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Wednesday, September 9, 2009

Fringe Season 1 DVD Review by Jessica Friedman

Fringe Complete First Season DVD Review

Jessica Friedman

J.J Abrams—the name conjures up many reactions for many people. He has his diehard fans (Lost, Alias, etc.) and his extreme haters. While Ian and I have often wavered from apathy to complete disgust for his popular programs, the release of Cloverfield made Ian a lot more susceptible to giving his shows a chance (how could a giant monster movie like that not affect my husband?).

When it comes to the sci-fi television show, Fringe, Ian and I would constantly see previews for the show that looked really cool during our beloved 24, but we never felt like putting in the effort to actually watch Fringe when it aired. “We’ll see it when it comes out on DVD,” we always said. Well, after devouring the episodes in the span of a few days, we both have decided to never make that mistake again and have deemed this show appointment TV that cannot be missed.

Why the sudden change of heart? For starters, this show is fantastically dense and is fascinating to watch again and again. The only other show that I enjoyed deciphering to such a degree was the sadly departed Arrested Development. There are minor clues hidden in each episode that become incredibly important later on in the season. I will not discuss any of them here, but one needs to watch each episode in succession in order to gain a complete understanding of the mythology Abrams and others have plotted within the universe the characters inhabit.

The three main characters who go about investigating bizarre and often supernatural “fringe” cases are the protagonist, FBI agent Olivia Dunham (played by Anna Torv), the wacky genius scientist, Walter Bishop (brilliantly portrayed by John Noble), and his sarcastic con-artist son, Peter Bishop (played by the always awesome Joshua Jackson). Jackson was the lure Ian set in front of me to get me interested in the show (he was my teen crush when he played Pacey on Dawson’s Creek), and Ian got me hook, line, and sinker. While I still love watching Josh play his usual cynical self, my favorite character of the three is definitely Noble’s Walter, who always provides great comic relief and really makes you feel for his character’s struggle with the horrible experiments he has conducted in the past and how that affects his present and future. Walter is sympathetic as soon as he leaves the mental hospital where he had been committed for the past 17 years because of a lab accident. Walter’s quirks include an obsession with food (he mentions wanting a root beer float repeatedly in one episode and compares a man’s exposed spinal cord to that of a shrimp in another) and drugs (he constantly talks about taking LSD), but the warmth that Noble brings to his performance makes Walter a joy to watch in every episode.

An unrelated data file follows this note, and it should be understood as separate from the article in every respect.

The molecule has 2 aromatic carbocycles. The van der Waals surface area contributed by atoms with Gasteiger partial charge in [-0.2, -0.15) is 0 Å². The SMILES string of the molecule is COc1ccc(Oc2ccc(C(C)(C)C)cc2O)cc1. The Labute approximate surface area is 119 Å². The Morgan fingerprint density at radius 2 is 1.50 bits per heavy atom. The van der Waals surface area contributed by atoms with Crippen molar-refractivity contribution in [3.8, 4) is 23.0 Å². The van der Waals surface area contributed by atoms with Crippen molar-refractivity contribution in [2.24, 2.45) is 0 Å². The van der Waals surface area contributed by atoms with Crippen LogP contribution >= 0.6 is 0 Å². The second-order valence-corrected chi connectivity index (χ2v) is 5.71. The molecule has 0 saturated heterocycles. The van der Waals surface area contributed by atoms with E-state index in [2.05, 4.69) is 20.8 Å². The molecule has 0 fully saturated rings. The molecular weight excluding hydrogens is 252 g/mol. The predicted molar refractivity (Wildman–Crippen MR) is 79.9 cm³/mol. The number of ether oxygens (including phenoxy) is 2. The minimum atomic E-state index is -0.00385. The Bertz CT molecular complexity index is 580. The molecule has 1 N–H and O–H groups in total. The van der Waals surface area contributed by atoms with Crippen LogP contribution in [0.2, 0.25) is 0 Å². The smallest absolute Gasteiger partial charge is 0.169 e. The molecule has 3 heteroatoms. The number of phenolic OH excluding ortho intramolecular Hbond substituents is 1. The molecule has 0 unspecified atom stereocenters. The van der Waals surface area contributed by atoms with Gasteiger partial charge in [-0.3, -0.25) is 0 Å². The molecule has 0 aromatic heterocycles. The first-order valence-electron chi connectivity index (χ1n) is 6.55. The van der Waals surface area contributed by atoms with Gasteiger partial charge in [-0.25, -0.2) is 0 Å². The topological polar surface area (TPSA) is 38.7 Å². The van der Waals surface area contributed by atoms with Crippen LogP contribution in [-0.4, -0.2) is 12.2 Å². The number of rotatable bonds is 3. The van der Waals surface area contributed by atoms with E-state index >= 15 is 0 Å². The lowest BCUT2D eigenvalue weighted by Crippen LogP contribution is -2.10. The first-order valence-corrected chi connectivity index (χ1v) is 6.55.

There are also a number of other important characters in the show that help to flesh out the Fringe universe: Homeland Security special agent Phillip Broyles (played by Lance Reddick), FBI agent Charlie Francis (played by Kirk Acevedo), and FBI junior agent and lab helper for Walter, Astrid Farnsworth (played by Jakisa Nicole). One of my favorite minor characters who appears in a few episodes is David Robert Jones, perfectly portrayed by Jared Harris (who also plays British head Lane Pryce on my other obsession, Mad Men). Jones is a biochemist turned criminal whose personality combines the charisma of Hannibal Lector and the crazy genius of Heath Ledger’s the Joker. Harris is immensely enjoyable to watch on screen during his rare appearances on the show, and his portrayal of Jones is captivating. I particularly enjoyed the double whammy of episodes 10 and 14 (“Safe” and “Ability”) that helps to highlight how massively diabolical Jones is, yet there is a sort of sweetness and vulnerability to his character as well. For example, when he congratulates Olivia for completing a task, there is a real paternal warmth to his voice that is striking and threw me for a loop.